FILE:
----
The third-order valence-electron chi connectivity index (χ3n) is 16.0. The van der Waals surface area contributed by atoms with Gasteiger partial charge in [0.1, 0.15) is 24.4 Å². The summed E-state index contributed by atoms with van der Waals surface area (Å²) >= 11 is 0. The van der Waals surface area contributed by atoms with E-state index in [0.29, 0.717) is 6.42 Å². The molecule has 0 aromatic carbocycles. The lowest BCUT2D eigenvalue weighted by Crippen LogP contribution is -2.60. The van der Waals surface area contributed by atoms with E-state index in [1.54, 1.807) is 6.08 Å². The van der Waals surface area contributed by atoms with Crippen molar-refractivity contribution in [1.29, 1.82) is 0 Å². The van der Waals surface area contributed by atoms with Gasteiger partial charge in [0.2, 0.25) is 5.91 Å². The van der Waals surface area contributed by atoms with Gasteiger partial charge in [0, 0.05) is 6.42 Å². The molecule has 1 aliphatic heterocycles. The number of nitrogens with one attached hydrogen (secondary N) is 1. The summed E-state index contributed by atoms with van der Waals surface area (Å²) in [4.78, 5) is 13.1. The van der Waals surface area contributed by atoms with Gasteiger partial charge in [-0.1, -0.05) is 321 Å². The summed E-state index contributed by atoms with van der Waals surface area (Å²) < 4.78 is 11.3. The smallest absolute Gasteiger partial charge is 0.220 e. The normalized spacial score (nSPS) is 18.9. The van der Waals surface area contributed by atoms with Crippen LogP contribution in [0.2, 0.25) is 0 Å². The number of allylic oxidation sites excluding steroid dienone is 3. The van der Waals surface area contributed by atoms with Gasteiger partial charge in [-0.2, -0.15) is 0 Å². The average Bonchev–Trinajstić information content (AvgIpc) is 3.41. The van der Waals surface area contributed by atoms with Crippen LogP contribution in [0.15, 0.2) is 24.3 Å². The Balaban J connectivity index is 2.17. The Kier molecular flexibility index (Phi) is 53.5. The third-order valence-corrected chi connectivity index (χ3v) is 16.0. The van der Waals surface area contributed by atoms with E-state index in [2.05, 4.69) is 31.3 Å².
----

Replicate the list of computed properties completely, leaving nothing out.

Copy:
The third-order valence-electron chi connectivity index (χ3n) is 16.0. The van der Waals surface area contributed by atoms with Gasteiger partial charge in [0.1, 0.15) is 24.4 Å². The summed E-state index contributed by atoms with van der Waals surface area (Å²) >= 11 is 0. The van der Waals surface area contributed by atoms with E-state index in [0.29, 0.717) is 6.42 Å². The molecule has 0 aromatic carbocycles. The lowest BCUT2D eigenvalue weighted by Crippen LogP contribution is -2.60. The van der Waals surface area contributed by atoms with E-state index in [1.54, 1.807) is 6.08 Å². The van der Waals surface area contributed by atoms with Crippen molar-refractivity contribution in [1.29, 1.82) is 0 Å². The van der Waals surface area contributed by atoms with Gasteiger partial charge in [0.2, 0.25) is 5.91 Å². The van der Waals surface area contributed by atoms with Gasteiger partial charge in [0, 0.05) is 6.42 Å². The molecule has 1 aliphatic heterocycles. The number of nitrogens with one attached hydrogen (secondary N) is 1. The summed E-state index contributed by atoms with van der Waals surface area (Å²) in [4.78, 5) is 13.1. The van der Waals surface area contributed by atoms with Gasteiger partial charge in [-0.1, -0.05) is 321 Å². The summed E-state index contributed by atoms with van der Waals surface area (Å²) < 4.78 is 11.3. The smallest absolute Gasteiger partial charge is 0.220 e. The normalized spacial score (nSPS) is 18.9. The van der Waals surface area contributed by atoms with Crippen LogP contribution in [0.2, 0.25) is 0 Å². The number of allylic oxidation sites excluding steroid dienone is 3. The van der Waals surface area contributed by atoms with Gasteiger partial charge in [-0.2, -0.15) is 0 Å². The average Bonchev–Trinajstić information content (AvgIpc) is 3.41. The van der Waals surface area contributed by atoms with Crippen LogP contribution in [0.15, 0.2) is 24.3 Å². The Balaban J connectivity index is 2.17. The Kier molecular flexibility index (Phi) is 53.5. The third-order valence-corrected chi connectivity index (χ3v) is 16.0. The van der Waals surface area contributed by atoms with E-state index in [2.05, 4.69) is 31.3 Å².